Over the years I have spoken with many Christians of different faiths on this subject. Each time I explain the concept of “baptisms for the dead,” they seem pleased with the answer to the troubling question of how can God be just and merciful when it comes to this basic commandment. How can He condemn some souls to Hell, without first giving them an opportunity to accept Jesus Christ as their Savior.

I don’t know if this woman will even come back to our building. But what I do know is that she felt “satisfied” with the answer that the restored gospel has for this most troubling question. It’s an answer that seems to soothe the soul because it makes sense that a loving God would be just and merciful to all his children. He would provide a way for all to come back into his presence. We know what that way is! It’s baptism for both the living and the dead.

I am grateful that I live in a time where I can find peace, and serenity in knowing that God loves each of His children and has provided a way for all of them to return unto Him. It is a wonderful doctrine that rings true to my soul.

sic transit gloria mundi

Sic Transit Gloria Mundi (Thus Passes The Glory Of The World)

Sic transit gloria mundi is a Latin phrase that means “Thus passes the glory of the world.” It has been interpreted as “Worldly things are fleeting.”

I learned a lesson about the fleeting glory of man when, as a senior in high school I happened to stop at a local Burger King for lunch. There sweating profusely behind the grill was a face I recognized. It was the face of a champion.

Just two years before I had watched with admiration as this young man, who was from another high school, stood at the state wrestling tournament with a championship trophy in hand. The flashes of the cameras recording his triumphant victory rained down on his smiling face.  He held the trophy high and it seemed to me, that for a moment, his outstretched arms were touching the Gods!  Oh to be a state wrestling champion I thought.  The glory of it all!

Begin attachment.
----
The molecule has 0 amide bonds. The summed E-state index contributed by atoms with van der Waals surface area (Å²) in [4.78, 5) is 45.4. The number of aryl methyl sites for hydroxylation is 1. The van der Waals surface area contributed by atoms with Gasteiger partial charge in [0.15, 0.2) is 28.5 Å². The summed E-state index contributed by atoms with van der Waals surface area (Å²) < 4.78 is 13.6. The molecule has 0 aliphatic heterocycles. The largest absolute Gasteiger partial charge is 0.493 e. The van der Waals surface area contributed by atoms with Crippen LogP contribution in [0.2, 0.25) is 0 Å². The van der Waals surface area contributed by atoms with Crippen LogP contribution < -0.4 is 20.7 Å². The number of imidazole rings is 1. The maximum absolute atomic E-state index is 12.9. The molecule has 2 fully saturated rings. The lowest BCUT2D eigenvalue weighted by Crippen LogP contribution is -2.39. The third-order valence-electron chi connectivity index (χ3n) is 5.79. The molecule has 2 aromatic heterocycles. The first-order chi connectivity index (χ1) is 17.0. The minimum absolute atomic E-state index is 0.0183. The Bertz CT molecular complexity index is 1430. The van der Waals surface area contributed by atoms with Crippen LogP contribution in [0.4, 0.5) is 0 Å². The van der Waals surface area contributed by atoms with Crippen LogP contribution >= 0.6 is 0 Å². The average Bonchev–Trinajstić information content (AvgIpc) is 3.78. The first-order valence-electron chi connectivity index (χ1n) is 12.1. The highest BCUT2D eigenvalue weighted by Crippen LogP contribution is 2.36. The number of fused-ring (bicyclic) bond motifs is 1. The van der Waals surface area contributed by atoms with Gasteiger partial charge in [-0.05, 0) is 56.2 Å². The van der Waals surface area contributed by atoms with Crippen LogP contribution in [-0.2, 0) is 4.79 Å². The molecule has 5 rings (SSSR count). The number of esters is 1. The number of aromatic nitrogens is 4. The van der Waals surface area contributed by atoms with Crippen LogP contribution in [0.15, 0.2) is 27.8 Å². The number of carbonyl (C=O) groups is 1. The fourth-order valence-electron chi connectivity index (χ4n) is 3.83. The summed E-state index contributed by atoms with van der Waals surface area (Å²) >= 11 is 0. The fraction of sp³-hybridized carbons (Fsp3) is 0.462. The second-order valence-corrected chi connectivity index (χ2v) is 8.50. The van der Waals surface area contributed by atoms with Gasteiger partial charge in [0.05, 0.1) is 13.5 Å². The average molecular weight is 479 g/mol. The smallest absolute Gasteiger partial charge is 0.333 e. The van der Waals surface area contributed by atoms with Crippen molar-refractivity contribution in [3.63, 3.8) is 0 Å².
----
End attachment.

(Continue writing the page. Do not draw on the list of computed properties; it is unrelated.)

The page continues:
And so it was that I stood in line that day waiting to order my burger, watching…thinking…pondering and processing. What I most remember thinking at that young age was, “Really! Is this what comes of champions.  Flipping burgers on the grill of a Burger King doused in grease and smoke!” In retrospect, this champion was still young and could have been making his way through college, or there could have been any number of reasons he was at the grill that day. And, really, as long as work is honorable, that should be OK.  But, I was young, and well, wouldn’t him being a state wrestling champion have gotten him some ‘glorious’ job. After all, he was a champion, and seeing him behind that grill just didn’t seem to match the glory he was basking in when I last saw him.

Well, this particular memory, of the fleeting glory of man, has not only stayed with me, but over the years,  I have seen it repeated over and over in the lives of others. I have also seen it in my own life. The glories of man truly do pass,  and if you spend your life pursuing them, you might gain them, but, as the Savior stated:

“Lay not up for yourselves treasures upon earth, where moth and rust doth corrupt, and where thieves break through and steal: But lay up for yourselves treasures in heaven, where neither moth nor rust doth corrupt, and where thieves do not break through nor steal: For where your treasure is, there will your heart be also.” (Matthew 6:19-21)

I don’t remember that young man’s named, but I remember the lesson.  The truthfulness of the statement “Sic transit gloria mundi” is backed up by the words of the Savior. And no matter what language you say it in, the validity of it rings true. Most of us have experienced it to some degree or another on our journey here on earth.  My hope is that we will apply it in our lives and live such that our desire for the glory of God far outweighs the fleeting glory of man.